Last February, you posted a picture of a vitiligo Barbie on Instagram with the caption “Own what makes you unique, individuality is the best way to shine!” The post grabbed my attention – along with 150,000 others who liked the image – and filled me with hope for the future.
As a woman with vitiligo, imagining the impact that this doll could have on young girls with this condition brings tears to my eyes. Growing up with white patches all over my body, I remember being painfully aware of how different I looked from everyone else. Each day as I got dressed and sat in class next to other students who were “normal,” I was reminded that I stood out – and I was alone. It was a heartache on a good day and soul crushing on others.
Today’s girls with vitiligo are lucky to have role models that look like them. Brands like Gap, Aerie and Cover Girl are changing the face of beauty – but it’s not enough. Every day, I hear stories of pain, loneliness and low self-esteem – stories about girls who don’t think they are beautiful. And that’s why this doll matters.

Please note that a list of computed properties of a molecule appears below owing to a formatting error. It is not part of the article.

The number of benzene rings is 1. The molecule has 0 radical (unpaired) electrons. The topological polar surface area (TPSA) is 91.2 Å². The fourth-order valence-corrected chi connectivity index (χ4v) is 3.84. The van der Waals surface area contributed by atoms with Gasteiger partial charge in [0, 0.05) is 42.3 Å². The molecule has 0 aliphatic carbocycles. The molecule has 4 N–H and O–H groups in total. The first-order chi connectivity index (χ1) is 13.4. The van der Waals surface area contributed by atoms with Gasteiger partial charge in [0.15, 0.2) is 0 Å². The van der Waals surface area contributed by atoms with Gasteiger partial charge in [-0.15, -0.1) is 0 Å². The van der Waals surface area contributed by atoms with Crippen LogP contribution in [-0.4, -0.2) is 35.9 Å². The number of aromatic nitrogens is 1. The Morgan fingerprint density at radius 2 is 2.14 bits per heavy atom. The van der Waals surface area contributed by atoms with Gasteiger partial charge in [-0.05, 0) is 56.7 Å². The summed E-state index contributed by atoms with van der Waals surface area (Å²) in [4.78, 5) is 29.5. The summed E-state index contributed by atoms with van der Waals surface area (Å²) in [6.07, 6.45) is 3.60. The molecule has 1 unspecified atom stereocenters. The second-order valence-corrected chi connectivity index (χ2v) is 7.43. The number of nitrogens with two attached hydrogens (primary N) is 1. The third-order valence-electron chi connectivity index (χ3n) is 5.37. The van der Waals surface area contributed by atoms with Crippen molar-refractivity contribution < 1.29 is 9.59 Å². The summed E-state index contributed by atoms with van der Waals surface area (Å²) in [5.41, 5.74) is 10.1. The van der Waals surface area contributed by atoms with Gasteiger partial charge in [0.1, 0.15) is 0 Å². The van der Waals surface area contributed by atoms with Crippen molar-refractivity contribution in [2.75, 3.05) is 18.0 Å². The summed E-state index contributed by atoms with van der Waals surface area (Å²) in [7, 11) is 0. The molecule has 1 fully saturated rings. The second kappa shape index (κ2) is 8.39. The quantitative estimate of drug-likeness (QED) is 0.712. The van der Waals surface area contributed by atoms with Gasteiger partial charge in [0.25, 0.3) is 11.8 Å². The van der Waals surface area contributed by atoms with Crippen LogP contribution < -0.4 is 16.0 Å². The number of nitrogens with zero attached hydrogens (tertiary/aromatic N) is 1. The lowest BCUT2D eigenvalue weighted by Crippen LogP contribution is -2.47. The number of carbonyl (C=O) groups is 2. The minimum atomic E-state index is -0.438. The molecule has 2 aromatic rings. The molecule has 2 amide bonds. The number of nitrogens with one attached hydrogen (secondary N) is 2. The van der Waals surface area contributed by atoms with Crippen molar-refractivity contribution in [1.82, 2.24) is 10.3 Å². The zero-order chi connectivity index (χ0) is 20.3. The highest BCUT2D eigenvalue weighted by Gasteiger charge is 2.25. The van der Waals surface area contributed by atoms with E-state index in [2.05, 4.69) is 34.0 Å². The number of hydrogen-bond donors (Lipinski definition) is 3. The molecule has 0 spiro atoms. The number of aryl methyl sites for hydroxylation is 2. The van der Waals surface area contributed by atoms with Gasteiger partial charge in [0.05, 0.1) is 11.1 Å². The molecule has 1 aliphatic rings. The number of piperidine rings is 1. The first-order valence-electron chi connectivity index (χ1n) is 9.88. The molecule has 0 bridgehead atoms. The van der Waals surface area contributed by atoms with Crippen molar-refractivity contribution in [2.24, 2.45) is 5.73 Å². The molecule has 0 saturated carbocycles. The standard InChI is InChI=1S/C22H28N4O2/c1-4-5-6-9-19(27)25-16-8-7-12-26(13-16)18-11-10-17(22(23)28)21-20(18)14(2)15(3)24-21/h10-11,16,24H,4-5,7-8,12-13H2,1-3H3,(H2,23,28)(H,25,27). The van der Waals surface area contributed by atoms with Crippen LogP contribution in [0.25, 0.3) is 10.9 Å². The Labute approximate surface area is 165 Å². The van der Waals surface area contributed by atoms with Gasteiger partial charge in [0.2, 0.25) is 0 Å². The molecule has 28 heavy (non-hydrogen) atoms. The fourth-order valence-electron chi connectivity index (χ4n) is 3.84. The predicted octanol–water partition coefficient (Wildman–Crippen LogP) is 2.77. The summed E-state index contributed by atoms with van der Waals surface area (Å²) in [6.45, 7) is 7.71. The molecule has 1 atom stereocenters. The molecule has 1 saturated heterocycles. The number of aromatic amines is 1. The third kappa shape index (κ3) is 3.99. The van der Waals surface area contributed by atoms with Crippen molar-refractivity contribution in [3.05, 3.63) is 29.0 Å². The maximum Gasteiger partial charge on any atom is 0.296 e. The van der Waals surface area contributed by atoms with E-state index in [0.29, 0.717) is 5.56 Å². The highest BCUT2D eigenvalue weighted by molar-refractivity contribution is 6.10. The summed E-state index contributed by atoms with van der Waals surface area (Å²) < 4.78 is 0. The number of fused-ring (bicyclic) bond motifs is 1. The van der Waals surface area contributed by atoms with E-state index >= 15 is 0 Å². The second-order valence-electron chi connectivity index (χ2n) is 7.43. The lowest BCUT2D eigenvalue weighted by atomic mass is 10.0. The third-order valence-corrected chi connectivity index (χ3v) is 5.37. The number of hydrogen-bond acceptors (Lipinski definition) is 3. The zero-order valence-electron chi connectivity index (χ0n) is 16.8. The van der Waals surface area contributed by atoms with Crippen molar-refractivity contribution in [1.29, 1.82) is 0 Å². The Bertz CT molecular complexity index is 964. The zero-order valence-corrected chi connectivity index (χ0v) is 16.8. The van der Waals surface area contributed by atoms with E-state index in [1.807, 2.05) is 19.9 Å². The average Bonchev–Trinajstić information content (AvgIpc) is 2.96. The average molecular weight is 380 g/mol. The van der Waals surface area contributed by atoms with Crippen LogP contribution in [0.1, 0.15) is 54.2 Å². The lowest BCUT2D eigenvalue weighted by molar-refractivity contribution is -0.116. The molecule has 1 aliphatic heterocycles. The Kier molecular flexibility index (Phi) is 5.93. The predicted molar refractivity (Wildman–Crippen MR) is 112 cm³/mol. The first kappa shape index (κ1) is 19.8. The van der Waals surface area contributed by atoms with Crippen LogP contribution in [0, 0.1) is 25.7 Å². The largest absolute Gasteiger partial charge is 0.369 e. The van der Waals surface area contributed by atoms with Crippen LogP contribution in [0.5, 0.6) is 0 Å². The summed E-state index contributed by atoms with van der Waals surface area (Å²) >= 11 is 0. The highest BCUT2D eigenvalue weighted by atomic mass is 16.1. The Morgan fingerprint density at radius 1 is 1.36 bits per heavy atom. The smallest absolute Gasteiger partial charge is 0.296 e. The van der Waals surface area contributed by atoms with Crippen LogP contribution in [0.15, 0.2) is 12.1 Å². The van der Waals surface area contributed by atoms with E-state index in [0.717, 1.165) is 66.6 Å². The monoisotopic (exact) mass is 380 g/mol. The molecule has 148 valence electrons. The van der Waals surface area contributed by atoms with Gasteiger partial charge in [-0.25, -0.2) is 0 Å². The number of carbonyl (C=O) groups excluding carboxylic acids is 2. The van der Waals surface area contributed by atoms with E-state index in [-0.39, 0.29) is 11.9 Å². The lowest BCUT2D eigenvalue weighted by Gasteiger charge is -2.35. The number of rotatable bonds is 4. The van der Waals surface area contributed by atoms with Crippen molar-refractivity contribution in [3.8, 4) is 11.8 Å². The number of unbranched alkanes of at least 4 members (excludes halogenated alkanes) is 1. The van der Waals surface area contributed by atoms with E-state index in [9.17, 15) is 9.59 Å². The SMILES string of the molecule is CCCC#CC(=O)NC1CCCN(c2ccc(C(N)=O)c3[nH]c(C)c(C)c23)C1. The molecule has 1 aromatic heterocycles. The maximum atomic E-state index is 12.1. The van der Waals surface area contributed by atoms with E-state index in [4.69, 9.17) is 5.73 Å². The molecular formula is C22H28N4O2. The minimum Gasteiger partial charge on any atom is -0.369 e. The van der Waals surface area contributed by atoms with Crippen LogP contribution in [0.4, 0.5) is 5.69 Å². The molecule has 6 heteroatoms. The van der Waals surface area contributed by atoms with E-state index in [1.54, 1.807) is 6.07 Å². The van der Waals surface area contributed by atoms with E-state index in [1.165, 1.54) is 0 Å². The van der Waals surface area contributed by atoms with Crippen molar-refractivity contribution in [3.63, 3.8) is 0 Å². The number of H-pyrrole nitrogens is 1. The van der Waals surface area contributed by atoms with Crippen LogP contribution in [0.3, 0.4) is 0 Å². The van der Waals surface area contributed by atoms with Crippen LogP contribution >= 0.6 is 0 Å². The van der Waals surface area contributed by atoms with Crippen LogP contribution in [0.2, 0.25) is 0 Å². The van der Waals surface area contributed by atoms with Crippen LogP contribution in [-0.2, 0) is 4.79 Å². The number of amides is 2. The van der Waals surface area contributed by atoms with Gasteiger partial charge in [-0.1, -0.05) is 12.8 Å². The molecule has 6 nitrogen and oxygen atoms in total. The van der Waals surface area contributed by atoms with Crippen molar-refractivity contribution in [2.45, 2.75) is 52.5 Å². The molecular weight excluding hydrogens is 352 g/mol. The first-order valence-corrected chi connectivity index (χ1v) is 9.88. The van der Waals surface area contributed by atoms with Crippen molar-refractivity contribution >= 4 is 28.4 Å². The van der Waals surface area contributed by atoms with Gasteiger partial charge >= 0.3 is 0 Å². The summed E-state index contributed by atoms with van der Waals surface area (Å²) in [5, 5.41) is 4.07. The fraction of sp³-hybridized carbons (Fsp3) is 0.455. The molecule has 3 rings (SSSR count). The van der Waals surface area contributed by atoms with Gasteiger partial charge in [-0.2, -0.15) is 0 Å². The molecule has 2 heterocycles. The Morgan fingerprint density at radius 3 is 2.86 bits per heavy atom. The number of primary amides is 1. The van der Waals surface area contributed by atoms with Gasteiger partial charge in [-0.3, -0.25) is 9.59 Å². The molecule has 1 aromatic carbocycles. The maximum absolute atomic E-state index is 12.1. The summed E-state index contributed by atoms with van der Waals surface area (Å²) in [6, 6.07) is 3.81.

I didn’t have a vitiligo Barbie as a child – but I wonder how my life would have been different
I didn’t have a Cover Girl model to look up to. And I certainly had never seen a doll that actually matched my reflection in the mirror. I grew up with kids asking why my skin was dirty. Yet I love to think that the next generation of little girls will be noticed because they look like the latest, hippest Barbie.
-Erika Page, Founder + Editor of Living Dappled
Erika Page is the Founder and Editor of Living Dappled. After getting vitiligo at the age of seven, she lost 100% of her pigment to the condition and today lives with universal vitiligo.